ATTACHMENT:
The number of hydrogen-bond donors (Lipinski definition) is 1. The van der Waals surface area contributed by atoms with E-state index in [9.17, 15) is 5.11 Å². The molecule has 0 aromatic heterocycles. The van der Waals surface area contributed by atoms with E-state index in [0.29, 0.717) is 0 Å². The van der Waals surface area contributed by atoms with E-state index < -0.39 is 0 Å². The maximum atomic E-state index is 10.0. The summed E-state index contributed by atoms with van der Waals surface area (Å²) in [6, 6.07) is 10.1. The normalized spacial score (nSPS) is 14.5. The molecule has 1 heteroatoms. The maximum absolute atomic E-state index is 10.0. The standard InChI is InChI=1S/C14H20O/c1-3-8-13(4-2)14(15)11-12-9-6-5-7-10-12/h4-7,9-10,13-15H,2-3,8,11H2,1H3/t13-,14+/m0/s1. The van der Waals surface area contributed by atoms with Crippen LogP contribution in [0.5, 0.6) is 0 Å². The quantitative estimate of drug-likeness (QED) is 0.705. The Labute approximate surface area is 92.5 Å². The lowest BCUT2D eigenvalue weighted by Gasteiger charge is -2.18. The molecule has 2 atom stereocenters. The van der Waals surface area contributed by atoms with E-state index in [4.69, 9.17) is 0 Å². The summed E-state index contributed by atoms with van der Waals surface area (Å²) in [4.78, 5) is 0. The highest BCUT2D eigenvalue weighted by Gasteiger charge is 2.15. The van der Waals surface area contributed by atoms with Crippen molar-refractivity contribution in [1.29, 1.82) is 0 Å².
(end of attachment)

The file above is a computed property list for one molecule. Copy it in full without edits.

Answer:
The number of hydrogen-bond donors (Lipinski definition) is 1. The van der Waals surface area contributed by atoms with E-state index in [9.17, 15) is 5.11 Å². The molecule has 0 aromatic heterocycles. The van der Waals surface area contributed by atoms with E-state index in [0.29, 0.717) is 0 Å². The van der Waals surface area contributed by atoms with E-state index < -0.39 is 0 Å². The maximum atomic E-state index is 10.0. The summed E-state index contributed by atoms with van der Waals surface area (Å²) in [6, 6.07) is 10.1. The normalized spacial score (nSPS) is 14.5. The molecule has 1 heteroatoms. The maximum absolute atomic E-state index is 10.0. The standard InChI is InChI=1S/C14H20O/c1-3-8-13(4-2)14(15)11-12-9-6-5-7-10-12/h4-7,9-10,13-15H,2-3,8,11H2,1H3/t13-,14+/m0/s1. The van der Waals surface area contributed by atoms with Crippen LogP contribution in [0.5, 0.6) is 0 Å². The quantitative estimate of drug-likeness (QED) is 0.705. The Labute approximate surface area is 92.5 Å². The lowest BCUT2D eigenvalue weighted by Gasteiger charge is -2.18. The molecule has 2 atom stereocenters. The van der Waals surface area contributed by atoms with E-state index in [4.69, 9.17) is 0 Å². The summed E-state index contributed by atoms with van der Waals surface area (Å²) in [4.78, 5) is 0. The highest BCUT2D eigenvalue weighted by Gasteiger charge is 2.15. The van der Waals surface area contributed by atoms with Crippen molar-refractivity contribution in [1.29, 1.82) is 0 Å².